In the Garden Where All Loves End

Do not be afraid of the demons.
I have waged war with them in the desert
and God has scattered them with his love,
not with my strength.
          —Saint Paul of Tamma1


You try to flatter me
but with the wrong kind of flattery,
‘Are you the architect?’
No, I’m the archetype, don’t even

bother trying, man, your
efforts to connect with me are weak,
aren’t even worth the breath
you waste on speaking to me as if

having more in common
than a taste for dick could possibly
exist, nothing more than
this exchange will be happening, not


unless we each chill, take
a moment to admit what we want
kills us both whenever
we relent to its craving, give in

to this dangerous kiss
the viper tongue twisting behind these
poisonous lips conceals,
this thing we feel might be too much of

not enough, of never
living up, our hearts filling up with
emptiness, all this dark
snuffing out what spark of hope we keep


putting off, burning out
blowing, and being blown by, strangers
whose evasive eyes light
tapers of glimmers torching pages

of nameless neighbours we
never let get to know us, hold us,
embrace us as brothers,
only lovers, knowing this firsthand

and far too well is why
tonight I can’t let you in, knowing
I’ll just do it again
only makes me want nothing, craving


it instead of something
since finding someone with some substance
instead of substances
is more difficult than coming down

from its ruinous high,
this addiction’s mountainous climb now
otherwise known by men
foolish enough to seek its summit

as more complicated
than being atop or bottom its
mystery’s deceptive
peak’s most slippery slope, mist swiftly


following rainbows, so
quickly it goes, before frost with its
knives of knotted fingers
claws at what cracked bell sounds hot, but is

not, fog swallowing like
cold rot does autumnal roses those
quick-wilting, lilting bulbs
dusking themselves off, sick little souls

miserable as your
musk tiptoeing this coarse, thorned path in
the garden where all loves
end, hollow hearts whose urns are mouths, thaws


to limp, sputtering death
every moment spent spitting like
falling stars seeds choking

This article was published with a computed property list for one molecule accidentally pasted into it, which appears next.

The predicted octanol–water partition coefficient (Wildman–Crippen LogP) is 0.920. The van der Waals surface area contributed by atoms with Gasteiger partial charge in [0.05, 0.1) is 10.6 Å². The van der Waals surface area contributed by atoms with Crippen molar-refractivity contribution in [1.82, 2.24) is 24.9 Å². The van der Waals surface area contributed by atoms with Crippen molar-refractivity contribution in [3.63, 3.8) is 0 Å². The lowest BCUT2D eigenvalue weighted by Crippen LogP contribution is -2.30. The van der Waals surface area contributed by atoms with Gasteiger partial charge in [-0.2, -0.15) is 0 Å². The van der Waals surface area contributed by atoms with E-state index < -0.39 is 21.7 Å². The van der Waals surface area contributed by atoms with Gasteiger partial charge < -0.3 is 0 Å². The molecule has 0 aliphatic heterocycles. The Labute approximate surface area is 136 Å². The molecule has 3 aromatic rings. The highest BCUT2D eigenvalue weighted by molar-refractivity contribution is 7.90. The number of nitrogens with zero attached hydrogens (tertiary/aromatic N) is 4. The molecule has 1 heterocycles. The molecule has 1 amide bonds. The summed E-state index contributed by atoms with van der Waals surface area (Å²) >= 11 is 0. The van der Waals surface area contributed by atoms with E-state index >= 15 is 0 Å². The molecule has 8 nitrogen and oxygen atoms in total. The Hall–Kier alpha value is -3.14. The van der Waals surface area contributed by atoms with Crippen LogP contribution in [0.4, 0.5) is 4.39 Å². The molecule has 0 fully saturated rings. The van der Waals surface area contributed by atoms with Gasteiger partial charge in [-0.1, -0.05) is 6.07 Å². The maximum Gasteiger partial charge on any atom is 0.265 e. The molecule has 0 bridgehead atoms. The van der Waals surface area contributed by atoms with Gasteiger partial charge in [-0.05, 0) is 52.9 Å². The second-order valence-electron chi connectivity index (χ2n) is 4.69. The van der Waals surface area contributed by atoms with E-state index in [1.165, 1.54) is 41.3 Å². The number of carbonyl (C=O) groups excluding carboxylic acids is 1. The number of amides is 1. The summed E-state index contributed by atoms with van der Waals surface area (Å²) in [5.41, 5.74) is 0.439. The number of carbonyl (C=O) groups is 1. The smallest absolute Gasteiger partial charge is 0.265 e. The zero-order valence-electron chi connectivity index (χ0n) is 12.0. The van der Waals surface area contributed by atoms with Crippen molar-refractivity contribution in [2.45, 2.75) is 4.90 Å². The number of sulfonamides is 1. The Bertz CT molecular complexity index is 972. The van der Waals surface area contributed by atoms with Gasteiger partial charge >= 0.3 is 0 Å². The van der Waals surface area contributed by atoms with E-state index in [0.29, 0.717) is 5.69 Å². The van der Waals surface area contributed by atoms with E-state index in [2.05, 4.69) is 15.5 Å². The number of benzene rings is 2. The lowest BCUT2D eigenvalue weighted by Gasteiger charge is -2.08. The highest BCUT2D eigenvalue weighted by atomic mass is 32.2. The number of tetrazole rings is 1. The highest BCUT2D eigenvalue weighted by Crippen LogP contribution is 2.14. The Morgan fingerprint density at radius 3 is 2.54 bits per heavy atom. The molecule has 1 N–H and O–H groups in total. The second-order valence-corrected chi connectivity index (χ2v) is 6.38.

the dust we walk on, from which heaven

shaped us, punishing filth
with filth, dirty poets scented like
saints whose bones martyrs jacked
for pilgrims to throw fits over, soiled,

sweaty clothes we bear on
our backs, sealed in sacks like death warrants
under black wax burning
the bad flesh down to the blood, fleeing


fast as hounds the echo
of the infinite resonant deep
within us each, if I
let you get lecherous with me then

your headless body might
haunt my fantasies and bearded like
a patriarch, the most
fatherly thing about me is my

utter disregard for
giving you what you want, undaunted
firebrand, experienced
husband wed to the dread prospect of


never marrying, of
never letting down this old guard for
anyone, threatening
my Self with its crippling fatalism’s

definitive promise,
when everyone’s a mural I
make my mark painting with
words talking over them, colouring

louder than any phoned
in stereotype, voice carrying
the pain of others as
if it were my own, wound an echo


instead of a silence
endured alone, impaired by impure
ceremony hiding
in the times we share only in our

minds, a repetition
of blurs to live over and over
out of which no sense can
be made, snowscape that scratches like an

emboldened voice against
a shack’s bolted windows, opening,
enacting, performing
a concert of courage embedding


itself in a spinning
cylinder of wax, here in the world
underground the city
seems distant, a debasement of some

moral high brow’s tower,
establishment metaphorical
& deplorably stifling
as it is unpleasant, disastrous

if together we were
to go back in, for we both have sinned
many times over, so
many times before, we might never


again emerge whole, shards
leaving behind pieces of who we
were, becoming more and
more like common whores accepting as

recompense for our guilt’s
apprehension to lasting love, lust
as fleeting as god’s trust
in us, spilling my guts, as it were,

with a gift of words from
the belly of the well advances
such as yours always fail
to fill, forgive me your empty pail.

1Saint Paul of Tamma, “[Section] III. On the Cell”, [Paragraph] 110, of “[Chapter] 5. Saint Paul of Tamma and the Life of the Cell” in “Part Two: Translations” of Words to Live By: Journeys in Ancient and Modern Egyptian Monasticism: by Tim Vivian: With the Assistance of Apostolos N. Athanassakis, Maged S. A. Mikhail, and Birger A. Pearson, published at Kalamazoo, Michigan by Cistercian Publications in 2005; page 188.